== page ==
María Mercedes Andrade (Departments of Modern Languages and Comparative Literature and Black and Hispanic Studies): Full-year release from teaching for book-length project entitled, Ambivalent Desires:   Elites and the Notion of Modernity in Columbia, 1890s-1950s. The manuscript will build on previous research and will include new research on Ignacio Gómez and Fabiola Aguirre.


Katherine Pence (Department of History): One-semester release from teaching for work on three interrelated projects: final editing of her first book (on German consumer culture during the Cold War); completion of a first draft of a short introductory level book on European consumption; and a new research project on Germany's cultural and economic relationships with de-colonizing countries in the 1960s and 1970s.

Whiting Fellows for the Academic Year 2004-2005


Shelly Eversley (Department of English):   Full-year release from teaching. Archival research for her book, Integration and Its Discontents:   African-American Literature, 1944-1967.


Noriko Watanabe (Department of Modern Languages and Comparative Literature):  One-semester release from teaching. Book-length study of rakugo, a 300-year-old professional storytelling genre in Japan that is still active today.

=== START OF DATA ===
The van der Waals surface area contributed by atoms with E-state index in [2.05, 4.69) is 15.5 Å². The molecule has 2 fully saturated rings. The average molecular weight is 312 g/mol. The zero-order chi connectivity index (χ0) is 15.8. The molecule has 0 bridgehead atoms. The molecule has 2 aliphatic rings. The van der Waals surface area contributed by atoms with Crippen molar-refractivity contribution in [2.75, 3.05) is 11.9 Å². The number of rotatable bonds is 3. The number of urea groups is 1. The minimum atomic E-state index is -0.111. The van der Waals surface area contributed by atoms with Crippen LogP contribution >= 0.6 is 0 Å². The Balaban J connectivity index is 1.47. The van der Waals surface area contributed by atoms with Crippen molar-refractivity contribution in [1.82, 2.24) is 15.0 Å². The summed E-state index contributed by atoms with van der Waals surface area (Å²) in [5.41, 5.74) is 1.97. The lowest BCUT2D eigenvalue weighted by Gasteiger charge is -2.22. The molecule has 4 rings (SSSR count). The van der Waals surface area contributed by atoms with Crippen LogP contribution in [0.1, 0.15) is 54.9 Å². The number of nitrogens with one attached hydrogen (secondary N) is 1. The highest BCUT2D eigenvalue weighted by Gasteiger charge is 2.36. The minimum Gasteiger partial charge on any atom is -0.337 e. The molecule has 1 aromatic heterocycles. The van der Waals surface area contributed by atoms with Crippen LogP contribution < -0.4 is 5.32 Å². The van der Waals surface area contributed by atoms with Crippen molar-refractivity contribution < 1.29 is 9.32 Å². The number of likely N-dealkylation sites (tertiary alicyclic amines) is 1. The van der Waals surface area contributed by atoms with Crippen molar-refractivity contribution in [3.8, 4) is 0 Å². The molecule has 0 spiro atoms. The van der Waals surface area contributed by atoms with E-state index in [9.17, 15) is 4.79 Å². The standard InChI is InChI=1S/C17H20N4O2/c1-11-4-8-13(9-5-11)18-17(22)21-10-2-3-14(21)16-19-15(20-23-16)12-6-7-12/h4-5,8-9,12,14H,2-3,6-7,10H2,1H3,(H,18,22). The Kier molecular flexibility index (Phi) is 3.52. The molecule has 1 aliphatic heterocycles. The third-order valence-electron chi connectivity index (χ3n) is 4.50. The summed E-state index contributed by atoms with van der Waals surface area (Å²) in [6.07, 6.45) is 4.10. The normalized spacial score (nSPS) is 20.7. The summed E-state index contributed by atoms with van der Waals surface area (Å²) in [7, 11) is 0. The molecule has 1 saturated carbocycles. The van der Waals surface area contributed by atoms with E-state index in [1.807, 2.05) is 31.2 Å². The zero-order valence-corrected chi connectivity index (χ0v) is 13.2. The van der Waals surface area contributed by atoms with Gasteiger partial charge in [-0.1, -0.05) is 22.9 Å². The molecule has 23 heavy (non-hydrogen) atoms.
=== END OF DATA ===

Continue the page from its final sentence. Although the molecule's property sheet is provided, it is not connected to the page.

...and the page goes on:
Whiting Fellows for the Academic Year 2003-2004


Benedetto Fontana (Department of Political Science): Full-year release from teaching. Book with the working title Hegemony and State in Gramsci, which will explore the concepts of state and hegemony in the thought of the Italian political intellectual, Antonio Gramsci.


Mary McGlynn (Department of English): One-semester release from teaching. Book-length study of contemporary fiction of Britain and Ireland, entitled Urban Peripheries: Versions of the Vernacular in Contemporary Fiction of the British Isles.

Whiting Fellows for the Academic Year 2002-2003


Stephanie Golob (Department of Political Science): Full-year release from teaching. Two projects: Globalizing the Rule of Law? Epistemic Communities, Chilean Judicial Culture, and the Repatriation of the Pinochet Case, and A Polis Too Far? Building a North American Community.

Geanne Rosenberg (Department of English): Full-year release from teaching. Two books: one on the role of lawyers as advocates for the freedom of the press; the other focused on major disasters that have afflicted American corporations.


Nancy Yousef (Department of English): One-semester release from teaching. A book-length interdisciplinary study of the concept of autonomy in enlightenment philosophy and literature, Isolated Cases: Literature, Philosophy, and the anxious Imagination of Autonomy.